When developing and planning your safety management system as the basis for safety culture improvement, the following are key things to consider before starting your crane safety culture journey:
• Define your overall vision/mission of what you want to accomplish.
• Put your reasoning in writing and share it with your top staff members. (This will become your safety policy statement).
• Determine your destination and what you want as your end result. (This will become your overall desired goals for your safety culture).
• Map out your intended path to reach your goal and what actions it will take to get to your destination.
Develop an activity-based safety system
In the ideal safety culture, the leadership team is consistently communicating and emphasizing the vision, goals, and objectives it believes are required for your organization to be successful.
Your safety process is best implemented using a systematic approach that focuses efforts on essential human factor activities to continually drive safety improvement.
If implemented correctly, your activity-based safety system will not be the “program of the month…” but rather a continuous routine that is consistently followed by your workforce members.
Create continual awareness
One of the basic premises of activity-based safety (ABS) is to utilize group and individual communication to help create awareness in a short time. This awareness is created through specific activities that are consistently and routinely performed daily, weekly and monthly — with no exceptions.
The “ABS Model” provides a framework that can help to quickly involve all levels of your crane company by using the strengths of your internal network.
The objective of your ABS is to extend the influence of your safety process quickly throughout your entire organization to enhance safety awareness and in turn strengthen your safety culture foundation.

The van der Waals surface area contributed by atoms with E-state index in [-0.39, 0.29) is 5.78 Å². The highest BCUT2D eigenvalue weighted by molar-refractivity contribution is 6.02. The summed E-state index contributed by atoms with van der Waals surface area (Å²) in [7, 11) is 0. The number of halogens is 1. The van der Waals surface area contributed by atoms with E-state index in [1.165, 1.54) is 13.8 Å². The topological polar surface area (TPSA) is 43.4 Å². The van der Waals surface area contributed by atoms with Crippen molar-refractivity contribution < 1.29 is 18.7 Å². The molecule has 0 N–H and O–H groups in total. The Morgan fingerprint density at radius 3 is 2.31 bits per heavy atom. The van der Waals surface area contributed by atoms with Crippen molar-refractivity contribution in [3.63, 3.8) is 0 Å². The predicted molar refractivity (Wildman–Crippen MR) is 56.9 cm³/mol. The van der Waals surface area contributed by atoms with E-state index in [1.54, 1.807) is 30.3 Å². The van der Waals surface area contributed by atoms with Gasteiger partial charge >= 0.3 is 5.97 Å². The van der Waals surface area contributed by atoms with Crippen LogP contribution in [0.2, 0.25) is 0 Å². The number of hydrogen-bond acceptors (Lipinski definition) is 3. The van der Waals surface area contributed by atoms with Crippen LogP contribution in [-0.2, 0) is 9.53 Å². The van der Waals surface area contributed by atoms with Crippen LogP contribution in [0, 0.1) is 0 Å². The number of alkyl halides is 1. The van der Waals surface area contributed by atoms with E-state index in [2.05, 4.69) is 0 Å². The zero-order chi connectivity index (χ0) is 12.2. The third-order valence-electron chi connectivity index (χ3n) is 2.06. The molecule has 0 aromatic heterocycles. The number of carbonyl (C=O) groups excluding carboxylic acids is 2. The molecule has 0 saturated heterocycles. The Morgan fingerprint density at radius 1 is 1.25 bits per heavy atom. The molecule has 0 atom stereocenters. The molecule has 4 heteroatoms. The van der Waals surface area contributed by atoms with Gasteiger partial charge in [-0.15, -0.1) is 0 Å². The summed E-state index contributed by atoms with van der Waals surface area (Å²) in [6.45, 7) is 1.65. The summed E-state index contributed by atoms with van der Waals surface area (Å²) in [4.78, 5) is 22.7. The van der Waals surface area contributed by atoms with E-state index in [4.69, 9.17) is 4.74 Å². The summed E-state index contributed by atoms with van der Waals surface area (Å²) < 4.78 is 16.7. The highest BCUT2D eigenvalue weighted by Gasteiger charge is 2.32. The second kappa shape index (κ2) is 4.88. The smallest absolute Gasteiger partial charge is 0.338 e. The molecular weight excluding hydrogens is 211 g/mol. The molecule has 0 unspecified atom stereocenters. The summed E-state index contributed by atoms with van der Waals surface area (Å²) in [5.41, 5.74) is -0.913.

Evaluate existing safety activities
To get started, take a look at your existing safety management system-related activities and decide which activities add value to the process and which activities currently do not. Once all existing safety activities are mapped out, the decision can be made to remove, modify and/or replace the non-valued activities with new activities that will add value to your safety management system.
Measure human performance
Performance indicators (or metrics) are parameters measured to reflect the critical success factors of an organization. The purpose of these measures in the safety culture context is to provide your workforce with a way of knowing whether your planned activities are occurring as a result of your new safety culture improvement efforts … or as a warning of a developing problem.
Two types of performance indicators are typically used in safety-related measurement: “lagging” or “leading” indicators.
Lagging indicators measure results or outcomes that represent where you are … but do not necessarily predict future accomplishments.
Leading indicators, on the other hand, measure ongoing system conditions, which provide a relative forecast of future performance and measures of organizational health. These are designed to predict results and achievements.
Lagging indicators equal after the fact. Leading indicators equal concurrent measurement.
Finally, follow rules of engagement
To be in a position to achieve continuous improvement in your safety culture, it is suggested that you follow three rules of engagement:
1. Evaluate your current safety process for possible changes.
2. Develop an activity-based safety (ABS) program.
3. Use human-factor-based leading indicators in your communications.
With these three cornerstones for safety culture improvement, you can set the stage to focus on real-life proactive activities and measures that track what your people are actually doing to prevent accidents.
_ Kevin Cunningham